“The government I lead intends to be open, listening, and available in a way we have not seen before – the most open and accessible government that Scotland has had.”
First Minister Nicola Sturgeon
A few days ago I delivered my quarterly column on liquor licensing to the Editor of the Journal of the Law Society of Scotland. I anticipate it will appear in the April issue. In it I analysed some aspects of the response to the consultation on the Air Weapons and Licensing (Scotland) Bill, currently being considered by the Local Government and Regeneration Committee at Holyrood. In a manner which many would consider to be out of character on my part, I expressed sympathy with the legislators, with particular reference to the quality of some of the responses. Having read the Stage 1 report, which was published on 23 March, I now formally withdraw that. Their weasel words, duplicity and flagrant misrepresentation of facts would win universal approval, not only from Sir Humphrey Appleby of Yes Minister fame, but also from snake oil salesmen the world over.
The major issues which most of us in the profession had on the proposed reforms to liquor licensing were not with what was in the Bill, but with what was omitted. The Law Society’s licensing sub-committee took the view that our responses should be restricted to a few non-political points which caused problems in day to day practice. (Note that while I anticipate many of my fellow committee members may agree with what I write, these are my personal views.)
We concentrated on three main issues; site only provisional licences, surrenders and transfers. The problems which we highlighted are issues which do not arise under the English Licensing Act. While that too has its faults, all of the practical problems which we in Scotland face have a solution within the Licensing Act 2003. Many of these points were also raised by other groups such the Institute of Licensing.
The issue of site only licences is a simple one. It is wasteful to have to go to the expense of lodging incredibly detailed plans for a building which may have nothing more than outline planning permission, in the near certain knowledge that a major variation of the licence with further expensive plans will ultimately be required if the licence is granted. This was explained to the committee by various parties. In addition to the cogent evidence, it was not unreasonable to assume that the committee would have expert legal guidance, given by someone au fait with the current legislation. So it was more than a little disconcerting to read that “the 2005 Act does not allow for provisional licences where premises are yet to be built or under construction.” Well, in my copy it does, and I’ve obtained a fair few in my time. How did the committee react? The Scottish Government was asked for its comments. Its response? They indicated the proposal had the potential to undermine facets of the existing regime. They considered they (sic) would not be widely supported by others. The old section 26(2) provisional grant did have its critics who felt that a licence could be obtained with too little information being given, but that was in the days before operating plans. We are not told what facets of the existing regime would be under threat.
On the issue of surrenders the committee clearly got the point. They seemed to have accepted that there are numerous examples where a licence is surrendered out of spite, putting a landlord in the invidious position of owning premises which have no licence. Even if a new licence can be obtained the cost, including loss of rent, can easily run into tens of thousands of pounds. The committee, however, seemed to focus on only one disadvantage, namely the situation where an older property might not comply with current regulations and the owner might struggle to obtain a new licence. Never mind the 99% of cases where there will be no such problem. Again the Scottish Government was asked for its views. The response? The proposal had the potential to undermine facets of the existing regime. They considered the proposal would not be widely supported by others. Sound familiar? As there is a procedure under the English legislation for resuscitating a surrendered licence, one might have expected any evidence of such problems to be readily available. Who are these mythical “others” who might be offended?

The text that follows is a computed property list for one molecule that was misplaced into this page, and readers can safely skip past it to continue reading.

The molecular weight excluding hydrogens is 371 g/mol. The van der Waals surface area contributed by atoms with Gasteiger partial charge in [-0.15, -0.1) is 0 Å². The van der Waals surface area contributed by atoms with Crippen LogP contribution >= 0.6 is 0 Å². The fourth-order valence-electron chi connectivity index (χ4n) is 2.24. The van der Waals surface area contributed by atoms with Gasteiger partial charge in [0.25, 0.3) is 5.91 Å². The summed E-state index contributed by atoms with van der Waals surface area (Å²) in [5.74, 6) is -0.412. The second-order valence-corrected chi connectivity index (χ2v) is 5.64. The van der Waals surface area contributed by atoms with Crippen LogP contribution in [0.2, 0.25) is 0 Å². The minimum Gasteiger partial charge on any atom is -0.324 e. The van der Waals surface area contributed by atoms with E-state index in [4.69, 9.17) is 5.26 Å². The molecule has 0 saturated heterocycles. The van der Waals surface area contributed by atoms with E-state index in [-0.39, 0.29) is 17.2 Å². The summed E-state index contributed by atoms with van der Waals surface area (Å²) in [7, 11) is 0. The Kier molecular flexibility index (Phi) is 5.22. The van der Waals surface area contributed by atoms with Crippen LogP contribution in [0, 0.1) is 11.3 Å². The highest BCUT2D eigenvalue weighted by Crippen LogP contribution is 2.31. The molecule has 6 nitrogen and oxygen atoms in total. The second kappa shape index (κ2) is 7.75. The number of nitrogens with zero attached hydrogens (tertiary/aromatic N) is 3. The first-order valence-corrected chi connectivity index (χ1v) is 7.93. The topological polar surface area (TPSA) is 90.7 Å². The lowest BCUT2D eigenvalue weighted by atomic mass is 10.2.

Finally, the appalling mess of the present transfer system was fully explained to the committee. The detail of all of the problems is clearly set out in the report. Bear in mind that these are issues which the Law Society and other commentators have been making for over a decade, since the 2005 Act was a Bill, and in the run up to the two pieces of amending legislation. The current flaws see the law being bent or broken every week by practitioners desperately trying to make commercial sense. In cross border deals we face the embarrassment of having to explain to lawyers in England and Wales why we have a serious problem which they do not. Once again the committee sent a memo down to New St Andrews House. A different reply from the government this time. The report states, We asked the Scottish Government for their views on teach (sic) of the above issues and they said they “continued to consider the concerns raised”. Does that fill anyone with hope that something will find its way into the Bill? No, me neither.
The fact is that none of the issues raised was in any way political. Any genuine concerns by “others” could easily be addressed. The truth is that this consultation seems to have been a sham. The licensed trade deserves better than this badly written and ill checked piece of work. (The word licence is spelled license no fewer than 19 times.) This report is a shoddy piece of work by lazy legislators who give not a fig for anyone else’s agenda.